Production of insect-pollinated crops typically relies on both pesticide use and pollination, leading to a potential conflict between these two inputs. In this paper we combine ecological modelling with economic analysis to investigate the effects of pesticide use on wild and commercial bees, whilst allowing farmers to partly offset the negative effects of pesticides on bee populations by creating more on-farm bee habitat. Farmers have incentives to invest in creating wild bee habitat to increase pollination inputs due to the contribution this makes to yields. However, the optimal allocation of on-farm habitat strongly depends on the negative effects of pesticides, with a threshold-like behaviour at a critical level of the impairment. When this threshold is crossed, the population of wild bees becomes locally extinct and their availability to pollinate breaks down. We show that availability of commercial bees masks this decrease in pollination services which would otherwise incentivise farmers to conserve the wild pollinator population. Indeed, if commercial bees are available, optimum profit may be achieved by providing no habitat at all for wild bees, and allowing these wild pollinators to go extinct.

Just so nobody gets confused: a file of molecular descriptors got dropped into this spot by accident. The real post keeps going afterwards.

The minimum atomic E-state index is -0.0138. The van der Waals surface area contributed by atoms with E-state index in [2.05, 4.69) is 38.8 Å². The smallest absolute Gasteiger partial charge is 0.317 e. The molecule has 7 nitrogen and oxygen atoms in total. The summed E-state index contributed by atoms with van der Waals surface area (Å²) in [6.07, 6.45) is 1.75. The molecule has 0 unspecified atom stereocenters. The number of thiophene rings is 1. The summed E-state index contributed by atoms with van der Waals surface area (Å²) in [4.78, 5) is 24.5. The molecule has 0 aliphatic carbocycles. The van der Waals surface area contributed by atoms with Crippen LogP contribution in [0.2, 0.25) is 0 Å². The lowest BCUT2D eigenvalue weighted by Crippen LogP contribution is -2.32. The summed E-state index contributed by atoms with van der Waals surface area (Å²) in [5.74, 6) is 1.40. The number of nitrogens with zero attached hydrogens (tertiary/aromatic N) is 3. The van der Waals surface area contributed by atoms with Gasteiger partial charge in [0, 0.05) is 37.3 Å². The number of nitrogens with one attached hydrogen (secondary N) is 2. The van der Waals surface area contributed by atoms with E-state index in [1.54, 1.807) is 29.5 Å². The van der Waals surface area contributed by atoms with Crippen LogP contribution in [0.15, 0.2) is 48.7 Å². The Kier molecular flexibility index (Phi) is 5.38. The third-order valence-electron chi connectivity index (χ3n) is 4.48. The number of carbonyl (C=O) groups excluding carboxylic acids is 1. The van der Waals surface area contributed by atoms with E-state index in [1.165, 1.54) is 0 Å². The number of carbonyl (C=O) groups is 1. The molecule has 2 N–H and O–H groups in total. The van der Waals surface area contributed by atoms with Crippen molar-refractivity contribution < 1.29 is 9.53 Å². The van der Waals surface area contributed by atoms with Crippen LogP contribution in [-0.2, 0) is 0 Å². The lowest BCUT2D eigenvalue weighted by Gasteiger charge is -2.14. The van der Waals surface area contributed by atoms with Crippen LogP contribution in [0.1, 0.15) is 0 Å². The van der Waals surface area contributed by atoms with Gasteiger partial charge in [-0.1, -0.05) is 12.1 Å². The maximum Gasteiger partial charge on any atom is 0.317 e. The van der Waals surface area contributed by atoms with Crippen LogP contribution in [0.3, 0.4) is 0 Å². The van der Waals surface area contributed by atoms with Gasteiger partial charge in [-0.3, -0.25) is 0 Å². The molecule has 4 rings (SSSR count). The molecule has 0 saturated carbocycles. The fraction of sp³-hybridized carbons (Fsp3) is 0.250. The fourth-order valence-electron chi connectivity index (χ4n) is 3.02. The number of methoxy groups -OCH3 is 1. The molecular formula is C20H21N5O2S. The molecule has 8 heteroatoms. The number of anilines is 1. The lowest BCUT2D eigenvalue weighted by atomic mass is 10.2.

- commercial bees
- ecological-economic modelling
- wild bees